“I simply scanned a page full of sleeping pill labels (which I’d been saving for years), uploaded them to the Spoonflower website, and ordered the first of many rolls of wallpaper printed with them. In a week’s time, life-size medication labels appeared at my doorstep.”
“This product provided me with a paper-based substrate that mimicked the physical qualities of paper labels better than fabric reproductions. I found that if I stuck the wallpaper to another paper, I could cut the rolls of wallpaper down into individual plates and sew them to the surface of the paper and cloth gown.”
Rasmussen describes herself as “an artist who creates mixed media and handmade paper garments.” She exhibits in galleries and museums internationally.
She has created other unusual garments in the past. The most similar to her latest work was a life-sized wedding dress called Mail Order Bride that she made in 2007 out of thousands of canceled postage stamps, collected from around the world over eight years. It was designed as a comment on the mail-order bride business and its growth in the Internet age.
Rasmussen is also a full professor of studio arts at Metropolitan State University in St Paul, Minnesota, where she teaches textile design and shares her enthusiasm for harnessing the latest high-tech innovations, such as Spoonflower’s peel-and-stick wallpaper. “Such technology, coupled with quality products, opens up a whole new world of creative possibilities.”
As well as using handmade paper and now custom wallpaper in her art, Rasmussen is always on the lookout for other unusual new materials. “When I see tomato paste, dog hair, sausage casings, spent tea bags or dried fish skins, I envision a work that may be transitory in nature but rich in surfaces. I derive great joy from transforming everyday materials into something personal, meaningful and beautiful.”
Dreaming of Sleep: Details
Mixed media with handmade paper (cotton, Thai unryu, tissue paper, scanned prescriptions printed on Spoonflower peel and stick wallpaper, and secret note to self) 28”w x 49”h x 11”d 2015.
“It was intentionally executed in a simplistic shape and lack-luster palette to refer to the sterile, clinical fashion associated with the medical community,” says Rasmussen.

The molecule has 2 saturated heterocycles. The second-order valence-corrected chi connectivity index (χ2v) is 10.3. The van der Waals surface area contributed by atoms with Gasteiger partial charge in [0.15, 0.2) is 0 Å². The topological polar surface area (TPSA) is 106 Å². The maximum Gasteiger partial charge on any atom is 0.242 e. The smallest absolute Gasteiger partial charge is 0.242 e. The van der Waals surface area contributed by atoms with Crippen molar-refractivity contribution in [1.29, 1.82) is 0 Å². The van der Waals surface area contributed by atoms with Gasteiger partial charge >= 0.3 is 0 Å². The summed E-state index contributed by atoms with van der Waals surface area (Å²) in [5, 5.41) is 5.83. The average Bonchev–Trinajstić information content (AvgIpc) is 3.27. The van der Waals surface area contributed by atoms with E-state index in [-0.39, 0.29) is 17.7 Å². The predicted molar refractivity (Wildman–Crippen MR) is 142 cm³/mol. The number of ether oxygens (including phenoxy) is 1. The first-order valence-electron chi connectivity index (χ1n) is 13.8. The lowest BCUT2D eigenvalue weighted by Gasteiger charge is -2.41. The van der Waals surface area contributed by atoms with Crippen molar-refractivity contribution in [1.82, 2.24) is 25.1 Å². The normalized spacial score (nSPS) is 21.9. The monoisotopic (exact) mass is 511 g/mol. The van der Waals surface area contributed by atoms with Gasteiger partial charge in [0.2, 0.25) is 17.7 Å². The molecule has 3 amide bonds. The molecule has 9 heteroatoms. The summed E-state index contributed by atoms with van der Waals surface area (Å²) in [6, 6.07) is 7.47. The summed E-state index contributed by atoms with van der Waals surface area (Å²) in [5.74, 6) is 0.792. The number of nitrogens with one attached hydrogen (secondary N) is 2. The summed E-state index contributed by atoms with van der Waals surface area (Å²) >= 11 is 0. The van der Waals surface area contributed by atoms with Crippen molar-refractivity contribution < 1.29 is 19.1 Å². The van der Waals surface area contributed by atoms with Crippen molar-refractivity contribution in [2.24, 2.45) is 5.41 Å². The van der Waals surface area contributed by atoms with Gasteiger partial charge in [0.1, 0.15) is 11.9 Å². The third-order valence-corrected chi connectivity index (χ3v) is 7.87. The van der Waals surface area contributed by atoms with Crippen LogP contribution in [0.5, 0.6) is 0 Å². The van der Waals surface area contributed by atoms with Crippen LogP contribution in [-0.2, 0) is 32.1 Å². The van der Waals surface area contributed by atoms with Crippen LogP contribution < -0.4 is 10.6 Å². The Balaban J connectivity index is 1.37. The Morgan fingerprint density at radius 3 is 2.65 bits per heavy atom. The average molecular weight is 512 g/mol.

Erica Spitzer Rasmussen – Artist’s Statement
“When I was a little girl, a family member told me that eating tomatoes would make me “big, strong and hairy chested.” I avoided eating tomatoes for twenty years.
“As a general rule, my sculptural work is inspired by childhood myths or adult anxieties regarding my body. Like my childhood association between the consumption of tomatoes and the growth of chest hair, I sometimes find body-stories or body-experiences to be simultaneously comical and horrifying. It is often these extremes in emotional reactions that drive me to produce the work, in an attempt to better comprehend each situation.”
“I use clothing as subject matter because it provides me a ground on which to investigate identity and corporeality. My garments are metaphors. They can encompass narrative qualities, illustrate and dissolve bodily fears, or act as talismanic devices.”
Warm sunshine, and spring buds popping up here in North Carolina makes us want to sew up some fresh projects worthy of the spring's first soiree. These garden party-themed fabrics are my favorite picks for this season's sun dresses and picnic blankets. See even more spring-flavored fabrics in the Spoonflower marketplace of indie designers!
Bonnie greens by Wolfie_and_the_sneak
Party 1 by Kristinnohe
Succulent Succulents by Emilyannstudio
Tennis Racquets Black by Freshlypieced
Garden Bears by Bethan_Janine
Daffodils in Pink by Aprilmariemai
MQG // Modern Quilt Garden by Sammyk
Hedgehog Garden Party by dianef
Happy spring sewing!
Time for a Spoonflower status update: Berlin edition! If you've been curious about how things are going at the new Berlin office and want to stay in the know, read on as Spoonflower crew member Allie shares an update on the new space. Meet some new German team members, and behold the early stages of what will soon be a bustling factory cranking out custom-printed fabric, wallpaper and gift wrap for our European friends.
This spring, we are thrilled to announce that Spoonflower will be hosting a RARE Bear sew-in at the Greenhouse to support RARE Science! RARE Science is a national non-profit that helps find cures for kids with rare diseases. The RARE Bear program is a grassroots community-driven outreach initiative for kids with rare disease. Community volunteers create one-of-a-kind teddy bears for one-of-a-kind “rare kids." We couldn't be more excited to be joining the RARE Bear army!